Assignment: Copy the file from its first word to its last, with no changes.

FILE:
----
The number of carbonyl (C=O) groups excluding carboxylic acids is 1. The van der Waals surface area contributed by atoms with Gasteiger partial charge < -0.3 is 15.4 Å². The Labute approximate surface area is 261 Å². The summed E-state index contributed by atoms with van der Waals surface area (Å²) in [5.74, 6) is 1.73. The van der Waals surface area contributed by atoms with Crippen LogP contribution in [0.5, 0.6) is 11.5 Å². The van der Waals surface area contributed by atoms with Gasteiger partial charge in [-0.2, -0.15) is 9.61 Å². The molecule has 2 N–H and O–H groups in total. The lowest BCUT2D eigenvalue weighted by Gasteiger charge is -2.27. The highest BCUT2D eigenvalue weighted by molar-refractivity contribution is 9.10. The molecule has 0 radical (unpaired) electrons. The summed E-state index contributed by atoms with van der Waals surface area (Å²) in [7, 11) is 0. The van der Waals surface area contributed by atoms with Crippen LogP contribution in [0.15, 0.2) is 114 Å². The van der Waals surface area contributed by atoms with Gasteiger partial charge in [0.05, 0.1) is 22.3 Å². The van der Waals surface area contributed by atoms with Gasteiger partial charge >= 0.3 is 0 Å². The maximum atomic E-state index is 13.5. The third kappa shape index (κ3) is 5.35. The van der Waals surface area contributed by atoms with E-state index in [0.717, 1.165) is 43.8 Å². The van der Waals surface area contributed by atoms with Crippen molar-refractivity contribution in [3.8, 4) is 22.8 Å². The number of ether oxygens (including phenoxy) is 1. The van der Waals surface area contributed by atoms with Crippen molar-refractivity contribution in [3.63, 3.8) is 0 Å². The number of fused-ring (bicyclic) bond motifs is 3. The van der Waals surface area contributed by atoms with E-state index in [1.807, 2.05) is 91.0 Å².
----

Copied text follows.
The number of carbonyl (C=O) groups excluding carboxylic acids is 1. The van der Waals surface area contributed by atoms with Gasteiger partial charge < -0.3 is 15.4 Å². The Labute approximate surface area is 261 Å². The summed E-state index contributed by atoms with van der Waals surface area (Å²) in [5.74, 6) is 1.73. The van der Waals surface area contributed by atoms with Crippen LogP contribution in [0.5, 0.6) is 11.5 Å². The van der Waals surface area contributed by atoms with Gasteiger partial charge in [-0.2, -0.15) is 9.61 Å². The molecule has 2 N–H and O–H groups in total. The lowest BCUT2D eigenvalue weighted by Gasteiger charge is -2.27. The highest BCUT2D eigenvalue weighted by molar-refractivity contribution is 9.10. The molecule has 0 radical (unpaired) electrons. The summed E-state index contributed by atoms with van der Waals surface area (Å²) in [7, 11) is 0. The van der Waals surface area contributed by atoms with Crippen LogP contribution in [0.15, 0.2) is 114 Å². The van der Waals surface area contributed by atoms with Gasteiger partial charge in [0.05, 0.1) is 22.3 Å². The van der Waals surface area contributed by atoms with Gasteiger partial charge >= 0.3 is 0 Å². The maximum atomic E-state index is 13.5. The third kappa shape index (κ3) is 5.35. The van der Waals surface area contributed by atoms with E-state index in [0.717, 1.165) is 43.8 Å². The van der Waals surface area contributed by atoms with Crippen molar-refractivity contribution in [3.8, 4) is 22.8 Å². The number of ether oxygens (including phenoxy) is 1. The van der Waals surface area contributed by atoms with Crippen molar-refractivity contribution in [3.63, 3.8) is 0 Å². The number of fused-ring (bicyclic) bond motifs is 3. The van der Waals surface area contributed by atoms with E-state index in [1.807, 2.05) is 91.0 Å².